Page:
This is slightly off-topic, but our interest was piqued by a recent post from the Business Litigation Blog. Referencing another recent post in the Wall Street Journal Law Blog, the good folks at Rogers & Tartaro noted the increasing trend in pro se (do-it-yourself) legal filings that are, in the WSJ's felicitous phrase, "mucking things up" in the courts. We'll skip the opportunity to comment on the social cost-benefit analysis of litigants who represent themselves. What we will do is note the large number of calls that our office receives from litigants asking us to take on matters already in litigation. They usually go something like this: "I have an existing case in [fill in the blank] court with my employer/business partner/neighbor/creditor [choose 1]. Discovery is complete/incomplete/approaching the deadline [choose up to 2]. It's a great/fantastic/life-altering case [choose 1] that will make you tons of/loads of/retirement-level [choose 1] money for almost no work.
What this translates to is: "Help!!! I've started something that is way beyond me and I need help to salvage my good name, much less any money. It's a marginal case that is about to be thrown out on summary judgment. And just how good a chance does the defendant have of winning that counterclaim thing?"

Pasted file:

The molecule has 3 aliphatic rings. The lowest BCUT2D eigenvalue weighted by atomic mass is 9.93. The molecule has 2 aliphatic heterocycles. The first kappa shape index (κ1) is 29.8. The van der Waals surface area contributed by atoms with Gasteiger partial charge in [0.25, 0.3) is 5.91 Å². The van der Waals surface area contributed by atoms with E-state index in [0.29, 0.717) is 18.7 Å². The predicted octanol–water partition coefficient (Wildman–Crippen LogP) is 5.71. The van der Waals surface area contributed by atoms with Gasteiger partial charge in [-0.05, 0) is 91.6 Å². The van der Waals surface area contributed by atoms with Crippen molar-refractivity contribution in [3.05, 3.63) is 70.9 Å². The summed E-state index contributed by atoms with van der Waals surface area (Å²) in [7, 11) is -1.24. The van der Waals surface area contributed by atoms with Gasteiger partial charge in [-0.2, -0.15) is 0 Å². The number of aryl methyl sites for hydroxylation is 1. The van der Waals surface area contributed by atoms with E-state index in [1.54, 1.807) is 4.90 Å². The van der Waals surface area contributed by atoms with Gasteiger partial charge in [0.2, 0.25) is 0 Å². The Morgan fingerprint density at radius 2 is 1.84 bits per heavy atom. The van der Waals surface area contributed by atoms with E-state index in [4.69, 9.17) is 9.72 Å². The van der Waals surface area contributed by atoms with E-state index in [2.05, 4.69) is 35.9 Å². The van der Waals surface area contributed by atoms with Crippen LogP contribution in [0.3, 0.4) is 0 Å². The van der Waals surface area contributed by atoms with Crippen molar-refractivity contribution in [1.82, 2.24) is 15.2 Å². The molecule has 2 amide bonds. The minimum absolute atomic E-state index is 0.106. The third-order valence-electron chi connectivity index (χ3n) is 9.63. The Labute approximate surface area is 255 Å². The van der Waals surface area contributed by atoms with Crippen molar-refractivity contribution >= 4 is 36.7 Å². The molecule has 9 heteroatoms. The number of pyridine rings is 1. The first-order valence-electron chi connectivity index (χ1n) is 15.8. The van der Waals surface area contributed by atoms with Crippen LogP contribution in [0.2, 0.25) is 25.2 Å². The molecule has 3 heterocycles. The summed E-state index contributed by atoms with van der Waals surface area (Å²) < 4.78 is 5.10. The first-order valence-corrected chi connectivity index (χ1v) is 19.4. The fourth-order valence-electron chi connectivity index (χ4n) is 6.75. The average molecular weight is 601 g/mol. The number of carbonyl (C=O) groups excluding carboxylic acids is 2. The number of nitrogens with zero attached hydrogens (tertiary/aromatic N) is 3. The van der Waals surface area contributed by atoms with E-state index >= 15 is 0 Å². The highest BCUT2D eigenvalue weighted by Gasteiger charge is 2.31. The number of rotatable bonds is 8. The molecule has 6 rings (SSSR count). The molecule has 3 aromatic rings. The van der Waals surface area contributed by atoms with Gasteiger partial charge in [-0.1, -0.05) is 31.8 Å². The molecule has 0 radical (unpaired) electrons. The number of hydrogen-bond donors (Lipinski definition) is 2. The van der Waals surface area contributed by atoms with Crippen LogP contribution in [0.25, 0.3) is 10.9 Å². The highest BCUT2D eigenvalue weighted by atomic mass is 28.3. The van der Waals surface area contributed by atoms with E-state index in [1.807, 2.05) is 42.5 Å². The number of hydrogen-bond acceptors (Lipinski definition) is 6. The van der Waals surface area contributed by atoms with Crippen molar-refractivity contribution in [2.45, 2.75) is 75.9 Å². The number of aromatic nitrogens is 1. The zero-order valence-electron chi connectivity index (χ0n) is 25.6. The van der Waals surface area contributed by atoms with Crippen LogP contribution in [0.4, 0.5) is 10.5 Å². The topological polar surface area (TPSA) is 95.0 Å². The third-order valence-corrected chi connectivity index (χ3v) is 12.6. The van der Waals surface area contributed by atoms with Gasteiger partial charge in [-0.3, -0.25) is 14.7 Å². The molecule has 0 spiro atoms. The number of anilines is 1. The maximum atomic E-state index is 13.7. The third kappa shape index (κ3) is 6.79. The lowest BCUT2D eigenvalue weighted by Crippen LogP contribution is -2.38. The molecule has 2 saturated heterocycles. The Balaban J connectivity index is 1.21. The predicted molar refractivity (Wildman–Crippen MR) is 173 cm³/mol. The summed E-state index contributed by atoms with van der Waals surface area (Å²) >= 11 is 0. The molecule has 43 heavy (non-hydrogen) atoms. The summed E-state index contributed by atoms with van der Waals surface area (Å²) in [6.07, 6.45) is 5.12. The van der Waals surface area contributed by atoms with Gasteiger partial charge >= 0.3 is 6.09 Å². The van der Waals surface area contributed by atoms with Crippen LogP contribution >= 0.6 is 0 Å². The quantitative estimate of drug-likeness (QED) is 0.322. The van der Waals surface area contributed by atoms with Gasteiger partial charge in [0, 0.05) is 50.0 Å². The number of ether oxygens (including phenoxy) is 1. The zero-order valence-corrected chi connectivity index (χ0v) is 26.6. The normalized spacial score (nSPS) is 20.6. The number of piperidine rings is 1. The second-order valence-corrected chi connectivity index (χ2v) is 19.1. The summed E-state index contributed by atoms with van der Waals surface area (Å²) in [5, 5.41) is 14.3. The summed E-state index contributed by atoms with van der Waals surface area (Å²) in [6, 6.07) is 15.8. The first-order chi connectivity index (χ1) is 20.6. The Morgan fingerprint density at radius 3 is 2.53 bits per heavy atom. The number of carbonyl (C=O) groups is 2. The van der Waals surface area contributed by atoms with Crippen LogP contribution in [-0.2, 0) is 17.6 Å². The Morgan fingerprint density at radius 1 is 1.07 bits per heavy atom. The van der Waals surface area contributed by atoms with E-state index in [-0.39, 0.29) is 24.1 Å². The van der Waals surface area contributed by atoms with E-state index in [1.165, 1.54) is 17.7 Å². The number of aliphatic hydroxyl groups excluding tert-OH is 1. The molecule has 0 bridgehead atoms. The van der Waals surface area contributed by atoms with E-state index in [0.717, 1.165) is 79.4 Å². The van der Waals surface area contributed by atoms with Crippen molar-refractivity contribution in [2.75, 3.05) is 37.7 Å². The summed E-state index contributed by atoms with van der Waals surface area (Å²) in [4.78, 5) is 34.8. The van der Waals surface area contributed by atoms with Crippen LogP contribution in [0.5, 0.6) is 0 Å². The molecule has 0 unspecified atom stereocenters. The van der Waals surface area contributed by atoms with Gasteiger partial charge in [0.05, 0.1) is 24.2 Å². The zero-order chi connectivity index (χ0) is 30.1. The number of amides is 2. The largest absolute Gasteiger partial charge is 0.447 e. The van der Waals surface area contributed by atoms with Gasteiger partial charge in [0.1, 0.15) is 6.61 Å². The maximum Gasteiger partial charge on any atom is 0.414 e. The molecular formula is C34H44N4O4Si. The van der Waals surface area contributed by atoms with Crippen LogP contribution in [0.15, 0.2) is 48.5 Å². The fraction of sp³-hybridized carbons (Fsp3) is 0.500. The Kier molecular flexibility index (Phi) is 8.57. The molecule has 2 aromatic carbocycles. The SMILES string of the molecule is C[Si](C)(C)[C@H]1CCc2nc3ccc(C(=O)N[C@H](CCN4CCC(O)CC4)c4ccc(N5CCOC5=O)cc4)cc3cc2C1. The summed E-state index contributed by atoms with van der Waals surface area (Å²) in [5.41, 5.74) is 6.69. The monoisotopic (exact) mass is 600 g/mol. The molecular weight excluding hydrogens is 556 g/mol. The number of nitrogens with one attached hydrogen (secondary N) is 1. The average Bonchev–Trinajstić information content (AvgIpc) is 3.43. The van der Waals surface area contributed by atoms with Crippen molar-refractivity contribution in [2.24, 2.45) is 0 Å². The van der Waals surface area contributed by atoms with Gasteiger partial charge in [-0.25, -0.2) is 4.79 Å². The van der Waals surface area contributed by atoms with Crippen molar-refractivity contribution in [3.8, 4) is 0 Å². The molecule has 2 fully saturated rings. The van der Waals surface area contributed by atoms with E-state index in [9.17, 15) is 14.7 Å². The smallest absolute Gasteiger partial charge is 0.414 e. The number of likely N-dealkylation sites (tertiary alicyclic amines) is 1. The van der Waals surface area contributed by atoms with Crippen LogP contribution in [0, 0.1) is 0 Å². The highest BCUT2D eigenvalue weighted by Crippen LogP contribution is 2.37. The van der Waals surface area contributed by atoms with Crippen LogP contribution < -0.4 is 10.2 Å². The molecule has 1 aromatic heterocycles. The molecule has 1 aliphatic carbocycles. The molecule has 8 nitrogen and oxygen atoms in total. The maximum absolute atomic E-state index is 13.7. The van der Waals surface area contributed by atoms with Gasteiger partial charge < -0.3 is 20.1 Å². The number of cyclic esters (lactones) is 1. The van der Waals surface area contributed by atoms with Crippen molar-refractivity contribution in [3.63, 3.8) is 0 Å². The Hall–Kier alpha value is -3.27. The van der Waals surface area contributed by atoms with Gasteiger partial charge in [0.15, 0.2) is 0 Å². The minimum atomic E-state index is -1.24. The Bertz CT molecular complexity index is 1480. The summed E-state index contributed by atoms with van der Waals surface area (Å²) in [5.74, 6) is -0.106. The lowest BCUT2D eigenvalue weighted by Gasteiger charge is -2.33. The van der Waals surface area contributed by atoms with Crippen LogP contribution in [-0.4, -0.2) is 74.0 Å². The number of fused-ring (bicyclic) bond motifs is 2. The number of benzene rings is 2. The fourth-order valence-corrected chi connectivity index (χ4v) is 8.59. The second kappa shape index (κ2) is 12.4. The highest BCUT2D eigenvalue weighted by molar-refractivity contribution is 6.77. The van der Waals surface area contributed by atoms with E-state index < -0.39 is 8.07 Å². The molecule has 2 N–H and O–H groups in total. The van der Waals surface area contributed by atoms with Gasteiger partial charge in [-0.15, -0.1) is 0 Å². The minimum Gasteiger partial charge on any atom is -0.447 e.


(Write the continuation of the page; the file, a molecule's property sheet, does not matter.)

All of this is inevitably followed by "can you do this on a contingency?" (To which there is inevitably an easy, two-letter answer.)
The good folks at Rogers & Tartaro suggest that if you're considering going it alone in court, the best thing that you can do is invest a few hundred dollars in advance to let an attorney tell you the facts of life, or get you pointed in the right direction if you're determined to proceed. That's a good suggestion. While every once in a while a meritorious case gets started and then picked up by an attorney with favorable results, usually fatal damage has been done to the case long before the call for help goes out.
One of the benefits that lawyers confer upon the legal system is to weed out frivolous or marginal claims before they get to the courthouse.